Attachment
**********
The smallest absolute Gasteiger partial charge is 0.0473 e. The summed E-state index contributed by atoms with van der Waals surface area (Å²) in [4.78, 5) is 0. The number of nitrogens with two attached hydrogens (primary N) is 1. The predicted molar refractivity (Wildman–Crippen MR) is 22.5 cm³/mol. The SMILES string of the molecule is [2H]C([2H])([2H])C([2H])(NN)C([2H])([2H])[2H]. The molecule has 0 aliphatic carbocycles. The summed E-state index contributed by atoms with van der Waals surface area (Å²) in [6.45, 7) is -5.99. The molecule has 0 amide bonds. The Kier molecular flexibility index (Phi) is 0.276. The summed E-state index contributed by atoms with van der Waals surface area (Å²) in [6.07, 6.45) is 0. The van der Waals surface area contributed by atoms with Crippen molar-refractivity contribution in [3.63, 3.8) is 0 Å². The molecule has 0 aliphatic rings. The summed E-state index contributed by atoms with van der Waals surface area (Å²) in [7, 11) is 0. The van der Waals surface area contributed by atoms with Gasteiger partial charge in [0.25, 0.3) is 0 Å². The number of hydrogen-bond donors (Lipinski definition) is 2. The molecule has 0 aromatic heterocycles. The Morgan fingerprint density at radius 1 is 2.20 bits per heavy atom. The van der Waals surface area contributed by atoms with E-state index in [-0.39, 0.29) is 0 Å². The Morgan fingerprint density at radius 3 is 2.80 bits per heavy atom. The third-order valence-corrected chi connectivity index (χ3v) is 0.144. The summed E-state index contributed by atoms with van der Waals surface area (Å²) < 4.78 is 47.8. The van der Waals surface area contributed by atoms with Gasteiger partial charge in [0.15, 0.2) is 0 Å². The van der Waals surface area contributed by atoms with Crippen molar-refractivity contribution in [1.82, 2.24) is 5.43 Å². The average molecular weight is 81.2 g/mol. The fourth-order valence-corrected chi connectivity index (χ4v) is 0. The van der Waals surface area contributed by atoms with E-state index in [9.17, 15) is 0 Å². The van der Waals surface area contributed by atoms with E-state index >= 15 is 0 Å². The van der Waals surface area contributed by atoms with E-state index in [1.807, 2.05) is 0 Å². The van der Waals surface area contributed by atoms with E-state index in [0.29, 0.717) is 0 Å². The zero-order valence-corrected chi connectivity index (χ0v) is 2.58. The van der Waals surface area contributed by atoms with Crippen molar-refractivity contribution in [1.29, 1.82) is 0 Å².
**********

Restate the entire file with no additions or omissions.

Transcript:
The smallest absolute Gasteiger partial charge is 0.0473 e. The summed E-state index contributed by atoms with van der Waals surface area (Å²) in [4.78, 5) is 0. The number of nitrogens with two attached hydrogens (primary N) is 1. The predicted molar refractivity (Wildman–Crippen MR) is 22.5 cm³/mol. The SMILES string of the molecule is [2H]C([2H])([2H])C([2H])(NN)C([2H])([2H])[2H]. The molecule has 0 aliphatic carbocycles. The summed E-state index contributed by atoms with van der Waals surface area (Å²) in [6.45, 7) is -5.99. The molecule has 0 amide bonds. The Kier molecular flexibility index (Phi) is 0.276. The summed E-state index contributed by atoms with van der Waals surface area (Å²) in [6.07, 6.45) is 0. The van der Waals surface area contributed by atoms with Crippen molar-refractivity contribution in [3.63, 3.8) is 0 Å². The molecule has 0 aliphatic rings. The summed E-state index contributed by atoms with van der Waals surface area (Å²) in [7, 11) is 0. The van der Waals surface area contributed by atoms with Gasteiger partial charge in [0.25, 0.3) is 0 Å². The number of hydrogen-bond donors (Lipinski definition) is 2. The molecule has 0 aromatic heterocycles. The Morgan fingerprint density at radius 1 is 2.20 bits per heavy atom. The van der Waals surface area contributed by atoms with E-state index in [-0.39, 0.29) is 0 Å². The Morgan fingerprint density at radius 3 is 2.80 bits per heavy atom. The third-order valence-corrected chi connectivity index (χ3v) is 0.144. The summed E-state index contributed by atoms with van der Waals surface area (Å²) < 4.78 is 47.8. The van der Waals surface area contributed by atoms with Gasteiger partial charge in [0.15, 0.2) is 0 Å². The van der Waals surface area contributed by atoms with Crippen molar-refractivity contribution in [1.82, 2.24) is 5.43 Å². The average molecular weight is 81.2 g/mol. The fourth-order valence-corrected chi connectivity index (χ4v) is 0. The van der Waals surface area contributed by atoms with E-state index in [9.17, 15) is 0 Å². The van der Waals surface area contributed by atoms with E-state index >= 15 is 0 Å². The van der Waals surface area contributed by atoms with E-state index in [1.807, 2.05) is 0 Å². The van der Waals surface area contributed by atoms with E-state index in [0.29, 0.717) is 0 Å². The zero-order valence-corrected chi connectivity index (χ0v) is 2.58. The van der Waals surface area contributed by atoms with Crippen molar-refractivity contribution in [1.29, 1.82) is 0 Å².